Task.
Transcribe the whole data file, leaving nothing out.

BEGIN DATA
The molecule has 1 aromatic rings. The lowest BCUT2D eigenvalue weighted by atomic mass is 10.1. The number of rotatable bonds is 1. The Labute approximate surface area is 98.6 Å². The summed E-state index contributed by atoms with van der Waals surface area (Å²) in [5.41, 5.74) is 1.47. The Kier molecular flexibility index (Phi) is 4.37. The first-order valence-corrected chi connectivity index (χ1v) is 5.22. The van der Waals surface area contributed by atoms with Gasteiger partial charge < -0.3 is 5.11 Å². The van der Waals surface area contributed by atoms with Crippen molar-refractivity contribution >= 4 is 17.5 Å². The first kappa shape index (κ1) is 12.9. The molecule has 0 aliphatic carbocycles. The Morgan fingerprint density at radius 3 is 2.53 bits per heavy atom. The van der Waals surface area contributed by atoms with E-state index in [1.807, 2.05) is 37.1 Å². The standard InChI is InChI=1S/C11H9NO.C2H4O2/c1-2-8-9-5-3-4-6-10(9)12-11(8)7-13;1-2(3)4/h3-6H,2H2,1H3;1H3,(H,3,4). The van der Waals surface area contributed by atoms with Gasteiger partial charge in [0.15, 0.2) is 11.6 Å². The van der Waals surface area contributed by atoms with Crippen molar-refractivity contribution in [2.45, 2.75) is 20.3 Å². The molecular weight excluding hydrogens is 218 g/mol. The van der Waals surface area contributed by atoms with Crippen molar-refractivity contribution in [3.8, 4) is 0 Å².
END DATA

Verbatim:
The molecule has 1 aromatic rings. The lowest BCUT2D eigenvalue weighted by atomic mass is 10.1. The number of rotatable bonds is 1. The Labute approximate surface area is 98.6 Å². The summed E-state index contributed by atoms with van der Waals surface area (Å²) in [5.41, 5.74) is 1.47. The Kier molecular flexibility index (Phi) is 4.37. The first-order valence-corrected chi connectivity index (χ1v) is 5.22. The van der Waals surface area contributed by atoms with Gasteiger partial charge < -0.3 is 5.11 Å². The van der Waals surface area contributed by atoms with Crippen molar-refractivity contribution >= 4 is 17.5 Å². The first kappa shape index (κ1) is 12.9. The molecule has 0 aliphatic carbocycles. The Morgan fingerprint density at radius 3 is 2.53 bits per heavy atom. The van der Waals surface area contributed by atoms with E-state index in [1.807, 2.05) is 37.1 Å². The standard InChI is InChI=1S/C11H9NO.C2H4O2/c1-2-8-9-5-3-4-6-10(9)12-11(8)7-13;1-2(3)4/h3-6H,2H2,1H3;1H3,(H,3,4). The van der Waals surface area contributed by atoms with Gasteiger partial charge in [0.15, 0.2) is 11.6 Å². The van der Waals surface area contributed by atoms with Crippen molar-refractivity contribution in [2.45, 2.75) is 20.3 Å². The molecular weight excluding hydrogens is 218 g/mol. The van der Waals surface area contributed by atoms with Crippen molar-refractivity contribution in [3.8, 4) is 0 Å².